Producing the Feeling Mode brought up a lot for me and helped me sift through my own radio priorities. Here are some of my takeaways:
Vision vs. Reality
The phrases “nonlinear” and “non-narrated” became staples in my vocabulary over the course of the workshop. But sometimes experimenting with narrative styles can come at a cost to the story. I wanted my second piece, the Feeling Mode, to be a non-narrated piece because Rikki Bate’s story is so personal. I compiled interview questions that required Rikki to give a lot of background information. During our interview, I even asked her to repeat the question in her responses. (I encourage doing this if you want to produce non-narrated pieces.) Nonetheless, the tape gathered felt unsubstantiated standing alone. I realized that to do a non-narrated piece I would need to gather a lot more tape that I didn’t have enough time to get. I ended up sparsely narrating the piece in order to stay true to Rikki’s story while also keeping the narrative clear.
Takeaway: Honor your story. Find a balance between your own story aesthetic and the reality of your tape.
I’m the kind of person who’s happy listening to 15 minutes of drone music. I realize that my sonic interests don’t suit everyone and I take that into account when I am mixing a piece. During the workshop I practiced mixing pieces that are accessible and also hold true to my own sound sensibilities. In radio, sound has an impact on the story. I played a lot with reverb, EQ, panning, and music before landing on a mix that accentuated the story without emotionally manipulating the listener. I initially made a lot of mistakes with music mixing because I wanted to fill up space in my pieces. I learned to appreciate the power of the unadulterated voice.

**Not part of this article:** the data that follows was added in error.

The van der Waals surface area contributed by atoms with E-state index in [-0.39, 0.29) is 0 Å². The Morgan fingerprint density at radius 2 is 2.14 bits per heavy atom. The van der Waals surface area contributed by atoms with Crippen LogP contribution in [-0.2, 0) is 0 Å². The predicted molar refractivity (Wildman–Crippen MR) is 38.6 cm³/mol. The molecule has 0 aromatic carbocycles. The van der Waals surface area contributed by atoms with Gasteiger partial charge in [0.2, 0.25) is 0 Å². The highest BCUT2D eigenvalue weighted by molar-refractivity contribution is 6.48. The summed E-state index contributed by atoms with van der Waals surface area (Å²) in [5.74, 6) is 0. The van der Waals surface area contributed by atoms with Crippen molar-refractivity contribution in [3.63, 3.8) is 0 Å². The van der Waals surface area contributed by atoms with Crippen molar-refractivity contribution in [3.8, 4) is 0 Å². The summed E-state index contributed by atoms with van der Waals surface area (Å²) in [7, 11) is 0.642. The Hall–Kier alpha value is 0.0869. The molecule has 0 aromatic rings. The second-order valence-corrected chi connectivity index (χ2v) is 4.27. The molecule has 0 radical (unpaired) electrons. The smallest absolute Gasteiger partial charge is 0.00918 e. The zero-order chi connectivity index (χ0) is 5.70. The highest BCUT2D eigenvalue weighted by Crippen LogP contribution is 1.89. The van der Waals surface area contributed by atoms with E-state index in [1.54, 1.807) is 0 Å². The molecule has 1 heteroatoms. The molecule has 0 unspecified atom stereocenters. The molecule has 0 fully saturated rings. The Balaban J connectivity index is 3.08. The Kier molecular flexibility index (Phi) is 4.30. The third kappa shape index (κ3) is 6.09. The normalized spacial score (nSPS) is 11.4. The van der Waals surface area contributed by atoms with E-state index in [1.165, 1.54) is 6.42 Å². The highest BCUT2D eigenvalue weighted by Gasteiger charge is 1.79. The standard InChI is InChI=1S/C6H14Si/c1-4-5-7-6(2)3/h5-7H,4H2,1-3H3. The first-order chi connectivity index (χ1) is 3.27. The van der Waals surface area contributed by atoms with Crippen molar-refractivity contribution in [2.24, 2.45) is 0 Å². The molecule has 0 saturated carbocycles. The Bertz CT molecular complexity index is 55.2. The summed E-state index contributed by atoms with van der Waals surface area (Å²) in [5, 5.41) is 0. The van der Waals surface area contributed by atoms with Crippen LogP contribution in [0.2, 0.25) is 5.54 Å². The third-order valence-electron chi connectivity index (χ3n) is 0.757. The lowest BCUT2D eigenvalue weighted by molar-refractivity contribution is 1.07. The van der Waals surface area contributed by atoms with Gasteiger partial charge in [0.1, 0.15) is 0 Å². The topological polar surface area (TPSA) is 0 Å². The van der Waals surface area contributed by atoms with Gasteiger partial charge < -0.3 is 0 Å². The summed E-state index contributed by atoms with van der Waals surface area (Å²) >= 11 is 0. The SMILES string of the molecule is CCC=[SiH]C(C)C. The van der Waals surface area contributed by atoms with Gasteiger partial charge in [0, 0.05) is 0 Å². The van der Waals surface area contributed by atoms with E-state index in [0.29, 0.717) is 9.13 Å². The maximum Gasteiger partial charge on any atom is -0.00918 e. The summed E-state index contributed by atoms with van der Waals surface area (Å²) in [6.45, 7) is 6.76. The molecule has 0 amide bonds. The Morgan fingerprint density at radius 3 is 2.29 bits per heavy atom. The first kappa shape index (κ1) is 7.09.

Takeaway: Practice manipulating sound to enhance the story, not overwhelm it.
Producing radio means confronting your own assumptions. Realizing a piece — even though it may not be connected to you personally — may put you at odds with your own personal beliefs. I noticed this pretty quickly into Transom how my own assumptions played a role in my producing. First off, I initially kept researching “sad” and “heavy” stories to produce. I think I had an assumption that in order to move the listener I needed to find stories that are emotionally tearing. This isn’t true. In fact, this kind of emotionally driven reporting is not really fair to the listener or to the people that you’re featuring in your piece. Once I realized this assumption in myself, I felt more open to researching stories that I would have previously overlooked.
Additionally, I entered my interview with Rikki with assumptions about how I thought she would respond. I thought she would be angry. I thought she would be resentful of her situation. In reality, Rikki is soft spoken and incredibly understanding. In my first cut of this piece, I highlighted Rikki’s turmoil because this aspect of her story felt weighty. But in doing this I undermined her quiet resilience, which is the heart of the narrative. I had to address my own assumptions about Rikki’s reactions in order to produce a piece that prioritized the story.
Takeaway: Having assumptions is a part of producing radio. But it is your job to confront these assumptions and not let them get in the way. Let’s make radical radio!
Rachel’s Sonic ID
I met with David Bermudez, a Stonewall Veteran, and his husband Bob Isadore, in their Yarmouth Port home thinking that they would be the focus of my final Transom piece. The story did not pan out, but I did have three hours of radio-worthy tape with the talkative couple. I loved how David’s New York upbringing played into his everyday Cape Cod life. This snippet is emblematic of how the Bronx meets the Bay.